The purpose of the Our Mental Health Matters blog is to contribute to the improvement of mental health care in Australia by sharing information, analysis and opinions relevant to mental health practitioners, policy makers, advocates and people affected by mental illness.
People-Centred and Recovery-Oriented
People are the experts on their own lives and we believe mental health professionals should play a supporting role in each person’s journey towards mental well-being.
We acknowledge that the individual is the most powerful agent in their own mental health journey, and the supports around them including family and community also play an important role.
In the language of the health sector, we’d describe our approach as Recovery-Oriented. We embrace the view that recovery is about learning to take control of your own life, and of living a life rich with meaning and purpose. We believe that the changes a client seeks to make in their lives (or their recovery if they prefer to think of it that way) is not something that mental health professionals or services ‘do’ but instead support. We understand that recovery is a process that is different for each individual and support the rights of all people, including our clients, to make choices in their care and in their lives. As practitioners, we work best when enabling people to care for their own mental health and make informed decisions about their treatment.
Stigma against mental illness has no place in Australian society or the caring professions. The imaginary wall dividing mental health practitioners and the people they work with and for needs to be broken down.
Mental illness does not discriminate. We believe mental health is a spectrum which each person manages across their lives. Just like managing your health generally, your mental health needs tending across your life.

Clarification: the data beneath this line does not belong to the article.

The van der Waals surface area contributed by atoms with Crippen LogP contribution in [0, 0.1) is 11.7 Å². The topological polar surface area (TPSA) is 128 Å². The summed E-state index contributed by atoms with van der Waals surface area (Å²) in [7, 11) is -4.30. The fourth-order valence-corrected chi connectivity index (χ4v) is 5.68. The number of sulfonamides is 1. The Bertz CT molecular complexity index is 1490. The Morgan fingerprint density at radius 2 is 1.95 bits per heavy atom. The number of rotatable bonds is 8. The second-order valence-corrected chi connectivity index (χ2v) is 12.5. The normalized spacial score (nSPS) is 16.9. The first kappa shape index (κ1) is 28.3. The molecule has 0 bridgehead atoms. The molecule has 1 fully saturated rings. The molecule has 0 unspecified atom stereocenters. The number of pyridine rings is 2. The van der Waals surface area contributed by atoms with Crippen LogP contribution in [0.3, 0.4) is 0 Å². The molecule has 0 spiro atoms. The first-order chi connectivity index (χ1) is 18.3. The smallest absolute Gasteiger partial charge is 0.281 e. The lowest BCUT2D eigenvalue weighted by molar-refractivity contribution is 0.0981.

Every practitioner needs to understand mental wellness and be self-aware in order to effectively help others. We acknowledge that mental health professionals commonly either experience mental distress or care for others in their personal lives who experience mental distress. We believe lived experience has the potential to make us better and more empathic professionals, as the increasing evidence for, and utilisation of, workers with lived experience attests. We do not place practitioners on a pedestal.
In keeping with our holistic view of mental health, we believe that cross-disciplinary sharing of what works is vital while silos, ivory towers, and hoarding ideas are dangerous.
We believe that sharing new research and “what works’ to help improve mental health service provision should be a priority for this blog. We aspire to publish and discuss writing from people across the spectrum of mental health practise, whether they are Psychologists, Counsellors, Psychiatrists, General Practitioners, Mental Health Nurses, Health Promotion Workers, Social Workers, or Peer Workers. We also believe that passionate individuals or advocates with experience of mental illness, or caring for someone with mental illness will have a valuable contribution to make.
Access to mental health care is a human right.
Ensuring all Australians have access to sufficient and appropriate mental health care services should be a priority for every level of government, and every political party.
We expect that all contributors to the blog will research and write rigorously, be prepared to be challenged, and be open to hearing new and different views.
We are committed to a collegiate but rigorous culture of peer review as an essential part of becoming a trusted source of information and discussion which improves mental health care in Australia.
Call for contributors:
Our Mental Health Matters is intended to be a group blog, enabling cross-disciplinary conversation. We would like to launch with a group of regular bloggers as well as welcoming semi-regular or one-off contributors. We are also on the lookout for people with experience writing and editing who might be interested in becoming founding members of the blog with us. Please leave a comment on this post, or email us at (LINK: firstname.lastname@example.org), and let us know what topic or area you’re particularly interested in, and details of your professional background as relevant. We will shortly publish more detailed information about our submission guidelines. Please subscribe to the blog on our homepage to receive an email when the blog is updated. We look forward very much to talking mental health with you!